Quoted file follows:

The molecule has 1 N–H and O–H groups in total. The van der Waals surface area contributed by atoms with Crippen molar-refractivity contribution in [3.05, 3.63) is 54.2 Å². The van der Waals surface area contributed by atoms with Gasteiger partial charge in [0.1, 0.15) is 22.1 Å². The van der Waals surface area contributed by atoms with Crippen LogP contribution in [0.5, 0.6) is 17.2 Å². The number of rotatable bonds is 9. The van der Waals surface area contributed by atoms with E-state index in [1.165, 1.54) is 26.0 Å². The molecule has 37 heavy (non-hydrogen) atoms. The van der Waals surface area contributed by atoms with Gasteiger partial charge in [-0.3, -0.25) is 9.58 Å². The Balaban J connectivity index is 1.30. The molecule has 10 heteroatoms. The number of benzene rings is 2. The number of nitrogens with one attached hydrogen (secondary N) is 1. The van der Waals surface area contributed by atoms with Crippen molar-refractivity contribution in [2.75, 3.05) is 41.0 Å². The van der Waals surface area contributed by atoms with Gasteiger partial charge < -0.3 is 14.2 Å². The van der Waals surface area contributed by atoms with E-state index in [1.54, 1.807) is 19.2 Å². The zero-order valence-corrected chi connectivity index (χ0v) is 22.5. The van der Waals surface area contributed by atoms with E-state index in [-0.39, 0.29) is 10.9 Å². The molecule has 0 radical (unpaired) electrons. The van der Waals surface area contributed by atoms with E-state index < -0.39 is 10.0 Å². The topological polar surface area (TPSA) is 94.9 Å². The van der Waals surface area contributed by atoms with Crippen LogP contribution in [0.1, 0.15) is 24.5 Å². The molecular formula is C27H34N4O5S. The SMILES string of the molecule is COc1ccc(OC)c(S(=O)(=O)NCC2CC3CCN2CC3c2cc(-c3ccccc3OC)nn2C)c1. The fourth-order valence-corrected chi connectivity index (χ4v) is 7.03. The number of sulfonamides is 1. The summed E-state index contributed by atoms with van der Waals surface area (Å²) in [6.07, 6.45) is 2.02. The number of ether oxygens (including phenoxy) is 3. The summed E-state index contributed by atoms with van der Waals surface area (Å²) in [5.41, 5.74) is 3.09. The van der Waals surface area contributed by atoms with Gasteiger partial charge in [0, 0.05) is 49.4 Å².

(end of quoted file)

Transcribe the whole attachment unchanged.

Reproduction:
The molecule has 1 N–H and O–H groups in total. The van der Waals surface area contributed by atoms with Crippen molar-refractivity contribution in [3.05, 3.63) is 54.2 Å². The van der Waals surface area contributed by atoms with Gasteiger partial charge in [0.1, 0.15) is 22.1 Å². The van der Waals surface area contributed by atoms with Crippen LogP contribution in [0.5, 0.6) is 17.2 Å². The number of rotatable bonds is 9. The van der Waals surface area contributed by atoms with E-state index in [1.165, 1.54) is 26.0 Å². The molecule has 37 heavy (non-hydrogen) atoms. The van der Waals surface area contributed by atoms with Gasteiger partial charge in [-0.3, -0.25) is 9.58 Å². The Balaban J connectivity index is 1.30. The molecule has 10 heteroatoms. The number of benzene rings is 2. The number of nitrogens with one attached hydrogen (secondary N) is 1. The van der Waals surface area contributed by atoms with Crippen molar-refractivity contribution in [2.75, 3.05) is 41.0 Å². The van der Waals surface area contributed by atoms with Gasteiger partial charge < -0.3 is 14.2 Å². The van der Waals surface area contributed by atoms with E-state index in [1.54, 1.807) is 19.2 Å². The zero-order valence-corrected chi connectivity index (χ0v) is 22.5. The van der Waals surface area contributed by atoms with E-state index in [-0.39, 0.29) is 10.9 Å². The molecule has 0 radical (unpaired) electrons. The van der Waals surface area contributed by atoms with E-state index < -0.39 is 10.0 Å². The topological polar surface area (TPSA) is 94.9 Å². The van der Waals surface area contributed by atoms with Crippen LogP contribution in [0.1, 0.15) is 24.5 Å². The molecular formula is C27H34N4O5S. The SMILES string of the molecule is COc1ccc(OC)c(S(=O)(=O)NCC2CC3CCN2CC3c2cc(-c3ccccc3OC)nn2C)c1. The fourth-order valence-corrected chi connectivity index (χ4v) is 7.03. The number of sulfonamides is 1. The summed E-state index contributed by atoms with van der Waals surface area (Å²) in [6.07, 6.45) is 2.02. The number of ether oxygens (including phenoxy) is 3. The summed E-state index contributed by atoms with van der Waals surface area (Å²) in [5.41, 5.74) is 3.09. The van der Waals surface area contributed by atoms with Gasteiger partial charge in [0, 0.05) is 49.4 Å².